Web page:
The state Legislature got through the session without a bill legalizing recreational marijuana, with Gov. Michelle Lujan Grisham calling for a special session to address the question.
Ten students from various schools including East Mountain High, Estancia Valley Classical Academy, and Moriarty High were interviewed on their insights of the matter, with the majority interviewed holding strong opinions on the topic of marijuana legalization.
“Many states across the country have already legalized it, proving that it’s possible to effectively legalize marijuana,” said Moriarty High junior Angelica.
Bordering states Arizona and Colorado have legalized recreational marijuana with restrictions, two of 14 states to do so.
To some students, this shows the effectiveness of legalization. Regulations and rules set in both states offer a foundation for possible legalization here, and many students see no reason why New Mexico can’t do the same.
Other students looked at marijuana with respect to mental and physical health. “I see it as a way for people to relax or help themselves feel better,” Austin said, when asked about his opinion on marijuana.
While medical marijuana is already legal in New Mexico, some students believe that the legalization of marijuana for recreational purposes means larger accessibility. Some students interviewed use marijuana for pain or mental illness and/or have family members who use it for the same purposes, increased accessibility is seen as a potential relief for both themselves and loved ones.
Not all students see the legalization of medical and recreational marijuana positively. Some see legalization as a way to help slow down the amount of younger users.
“If you look back to the prohibition of alcohol in the 1920s, you can see that the distribution and consumption of alcohol was much higher than it was when it was legal,” an anonymous student explained. “I believe that if marijuana was given the same restrictions alcohol has today, selling rates would go down.”
These interviewed students believe that much of the selling of recreational marijuana illegally is connected to the excitement of rebelling.
With marijuana legalized, the eagerness would perhaps fade along with many of the purchases that came along with it. According to these students, legalizing the sales and use would decrease active use in the community.
“People are still finding methods to get it,” an anonymous student said. “But in far more dangerous ways than places like Colorado where legal adults can go to dispensaries.”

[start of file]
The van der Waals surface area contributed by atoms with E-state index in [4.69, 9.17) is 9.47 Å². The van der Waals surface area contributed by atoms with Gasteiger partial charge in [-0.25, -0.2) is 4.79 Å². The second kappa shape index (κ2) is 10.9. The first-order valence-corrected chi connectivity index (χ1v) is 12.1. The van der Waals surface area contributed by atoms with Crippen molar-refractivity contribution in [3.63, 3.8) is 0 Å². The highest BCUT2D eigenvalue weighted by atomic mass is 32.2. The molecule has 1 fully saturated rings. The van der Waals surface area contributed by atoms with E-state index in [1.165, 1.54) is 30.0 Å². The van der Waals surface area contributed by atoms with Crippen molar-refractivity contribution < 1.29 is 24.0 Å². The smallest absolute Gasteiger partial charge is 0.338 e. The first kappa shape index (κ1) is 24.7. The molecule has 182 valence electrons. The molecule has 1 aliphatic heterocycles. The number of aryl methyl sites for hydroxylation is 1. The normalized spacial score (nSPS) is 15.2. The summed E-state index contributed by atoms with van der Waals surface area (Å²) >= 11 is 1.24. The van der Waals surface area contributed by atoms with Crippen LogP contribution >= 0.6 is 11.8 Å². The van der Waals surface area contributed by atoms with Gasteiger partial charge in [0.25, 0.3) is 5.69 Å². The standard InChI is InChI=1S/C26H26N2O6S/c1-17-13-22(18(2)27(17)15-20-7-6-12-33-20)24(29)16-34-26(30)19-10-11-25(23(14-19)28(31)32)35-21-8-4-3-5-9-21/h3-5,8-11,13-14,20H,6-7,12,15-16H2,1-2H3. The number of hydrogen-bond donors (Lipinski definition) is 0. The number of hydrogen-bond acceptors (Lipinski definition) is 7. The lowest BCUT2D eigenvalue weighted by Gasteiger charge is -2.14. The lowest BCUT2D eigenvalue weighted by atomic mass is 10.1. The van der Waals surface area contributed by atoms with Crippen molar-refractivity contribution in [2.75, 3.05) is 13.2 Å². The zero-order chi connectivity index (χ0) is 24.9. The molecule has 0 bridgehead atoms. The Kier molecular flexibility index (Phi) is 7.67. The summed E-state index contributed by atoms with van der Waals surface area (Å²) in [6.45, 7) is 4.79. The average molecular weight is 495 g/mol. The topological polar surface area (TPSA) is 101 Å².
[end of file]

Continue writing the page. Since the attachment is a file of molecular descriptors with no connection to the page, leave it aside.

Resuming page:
These students felt that the excitement of rebelling is yet another reason to worry: shady deals to hide the purchase of marijuana create a risk of either a poor deal or bad quality. With legalization, they believe the ability to purchase from a dispensary would allow safer purchase and use for active users.
While the majority of the students interviewed for this story were in favor of the legalization of medical and recreational marijuana, two were opposed.
“Younger kids can get into it sooner and then possibly find more drugs,” Estancia Valley Classical Academy senior Caelan said on the subject. “They can basically throw their life away.”
These students are concerned with the potential for a sudden large increase in access to marijuana. Similar to cigarettes and other forms of nicotine, they say legalization may offer an opportunity for adults to purchase marijuana for minors to get around regulations.
Considered by many as a “gateway drug,” the chance of a younger relative getting their hands on marijuana is a frightening thought for some. For the students against the legalization, the risk of access by minors outweighs positive uses.
Two of the interviewed students were neutral at the possibility of marijuana being legalized in New Mexico. To these students, marijuana will remain a part of the communities of New Mexico either way. With marijuana easily available to students, they believe legalization won’t change much of how marijuana is used today.
cAs the state watches for the decisions made on the matter of legalization, students will keep a keen eye on the bill’s advancements as well.